Challenges in re-integrating the Bay of Bengal region

Challenges in re-integrating the Bay of Bengal region

By P.K.Balachandran 

Colombo, April 13 ( The Bay of Bengal region, comprising Bangladesh, Bhutan, India, Nepal, Sri Lanka, Myanmar and Thailand is marked by commonalities. The linguistic, religious and cultural similarities which run through the peoples of these countries provide a solid foundation for cooperation. In fact, in ancient times, this area was also closely knit by trade with vessels traversing the length and breadth of the Bay of Bengal carrying goods, merchants, workers, artisans, religious preachers and soldiers which eventually led to a cross fertilization of culture, religion, modes of production and the arts.

But the era of peaceful commerce and easy cultural exchange ended with the advent of the Portuguese whose trading methods and approach to people of different cultures were at variance with established practices. Ultimately power flowed from the barrel of the gun and European dominance tool firm roots hindering traditional forms of interaction. In later years, after de-colonization, the emergence of nation states with nationalism as their ideology only widened the gaps and divides.

However, attempts are being made to bring the region together partly for its own sake, as regional groupings are the order of the day, partly on account of India’s geopolitical need to keep the Bay of Bengal under its control without the interference of either Pakistan or China.

One of the institutions tasked to bring about integration in the Bay of Bengal is BIMSTEC – the Bay of Bengal Initiative for Multi-Sectoral Technical and Economic Cooperation.

BIMSTEC comprises the seven countries in the rim of the Bay of Bengal, namely,  Bangladesh, Bhutan, Nepal, India, Myanmar, Sri Lanka and Thailand.  Admittedly there are problems between these state too, and yet there is scope for re-integration.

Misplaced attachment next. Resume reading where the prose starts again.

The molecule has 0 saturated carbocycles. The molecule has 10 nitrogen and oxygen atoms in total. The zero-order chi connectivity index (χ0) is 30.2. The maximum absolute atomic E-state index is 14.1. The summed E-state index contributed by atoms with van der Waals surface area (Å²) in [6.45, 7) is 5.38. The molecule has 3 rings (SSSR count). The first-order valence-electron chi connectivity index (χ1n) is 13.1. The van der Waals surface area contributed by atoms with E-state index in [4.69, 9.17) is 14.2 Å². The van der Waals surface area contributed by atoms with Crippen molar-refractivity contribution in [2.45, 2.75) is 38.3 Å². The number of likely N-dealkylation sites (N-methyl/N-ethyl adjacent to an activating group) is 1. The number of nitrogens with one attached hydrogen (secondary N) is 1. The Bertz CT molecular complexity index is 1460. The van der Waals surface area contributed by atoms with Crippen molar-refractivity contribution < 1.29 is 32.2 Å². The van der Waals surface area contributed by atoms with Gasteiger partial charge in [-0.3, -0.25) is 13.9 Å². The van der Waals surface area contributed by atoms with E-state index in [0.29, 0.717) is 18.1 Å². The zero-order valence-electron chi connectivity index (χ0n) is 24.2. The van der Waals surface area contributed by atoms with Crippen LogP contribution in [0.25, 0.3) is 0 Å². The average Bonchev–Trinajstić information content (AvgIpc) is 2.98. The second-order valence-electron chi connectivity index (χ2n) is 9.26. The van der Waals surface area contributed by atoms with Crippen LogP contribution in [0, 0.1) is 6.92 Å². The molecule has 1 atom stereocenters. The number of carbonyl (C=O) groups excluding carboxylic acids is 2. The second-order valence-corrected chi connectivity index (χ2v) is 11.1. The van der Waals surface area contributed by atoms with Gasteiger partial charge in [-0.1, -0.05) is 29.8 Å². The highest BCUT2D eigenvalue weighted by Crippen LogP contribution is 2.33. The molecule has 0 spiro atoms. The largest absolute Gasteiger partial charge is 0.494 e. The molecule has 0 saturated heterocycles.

“There was great trade in this region. There is no reason why that cannot happen again,”  Sumith Nakandala, Secretary General of BIMSTEC, told a one-day conference organized by BIMSTEC and the Indian think tank, Consumer Unity and Trust Society (CUTS) in Dhaka, on Tuesday. reports that speakers at the conclave were not so sanguine confronted by the enormity of the challenges involved. They pointed out that the region still remains the least integrated in the world and that is due to the political agendas of the member countries.

Syed Monowar Hussain, former Director of the Bangladesh Inland Water Transport Authority did not mince words when he spoke of Indian domination of the region.

“When you talk about connectivity with India, the perception is that it is only for the benefit of India,” he pointed out.

Retired Sri Lankan navy chief, Adm.Dr. Jayantha Colombage, Director of the Centre for Indo-Lanka Initiatives in the Colombo-based Pathfinder Foundation, spoke of travel restrictions, among other issues bedeviling the region.

“When I applied to the US, I got a five-year visa with multiple entries, for the UK, I got two years. But when I applied to Bangladesh, the Bangladesh High Commission in Sri Lanka gave me a visa to stay for only four days. How can we enhance connectivity when we have such a strict visa regime?” he asked.

“BIMSTEC to look into these issues. For peace and prosperity, we need connectivity,” he stressed.

Adm.Colombage noted that  the Indian Ocean has become the most militarized and nuclearized zone in the world due to Big Power competition.

“That creates an adverse impact on regional cooperation and affects groupings like BIMSTEC,” he said.

Bay of Bengal region

Sudip Dey, Secretary of Calcutta Customs House Agents Association decried the politicization of relations.